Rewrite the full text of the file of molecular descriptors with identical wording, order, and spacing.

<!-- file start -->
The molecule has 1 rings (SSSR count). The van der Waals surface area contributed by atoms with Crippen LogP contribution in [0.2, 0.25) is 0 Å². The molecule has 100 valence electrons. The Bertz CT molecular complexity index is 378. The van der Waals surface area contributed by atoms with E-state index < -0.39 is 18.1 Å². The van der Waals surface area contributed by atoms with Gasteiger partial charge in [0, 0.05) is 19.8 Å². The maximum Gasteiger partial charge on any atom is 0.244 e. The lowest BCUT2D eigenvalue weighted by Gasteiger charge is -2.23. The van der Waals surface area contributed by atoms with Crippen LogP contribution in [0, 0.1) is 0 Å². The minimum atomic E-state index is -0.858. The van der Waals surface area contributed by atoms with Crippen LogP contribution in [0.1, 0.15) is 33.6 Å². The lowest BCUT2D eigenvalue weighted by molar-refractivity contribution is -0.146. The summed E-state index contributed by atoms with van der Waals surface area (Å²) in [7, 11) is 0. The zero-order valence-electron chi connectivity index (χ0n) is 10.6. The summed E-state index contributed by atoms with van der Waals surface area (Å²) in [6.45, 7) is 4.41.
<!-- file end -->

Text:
The molecule has 1 rings (SSSR count). The van der Waals surface area contributed by atoms with Crippen LogP contribution in [0.2, 0.25) is 0 Å². The molecule has 100 valence electrons. The Bertz CT molecular complexity index is 378. The van der Waals surface area contributed by atoms with E-state index < -0.39 is 18.1 Å². The van der Waals surface area contributed by atoms with Gasteiger partial charge in [0, 0.05) is 19.8 Å². The maximum Gasteiger partial charge on any atom is 0.244 e. The lowest BCUT2D eigenvalue weighted by Gasteiger charge is -2.23. The van der Waals surface area contributed by atoms with Crippen LogP contribution in [0, 0.1) is 0 Å². The minimum atomic E-state index is -0.858. The van der Waals surface area contributed by atoms with Crippen LogP contribution in [0.1, 0.15) is 33.6 Å². The lowest BCUT2D eigenvalue weighted by molar-refractivity contribution is -0.146. The summed E-state index contributed by atoms with van der Waals surface area (Å²) in [7, 11) is 0. The zero-order valence-electron chi connectivity index (χ0n) is 10.6. The summed E-state index contributed by atoms with van der Waals surface area (Å²) in [6.45, 7) is 4.41.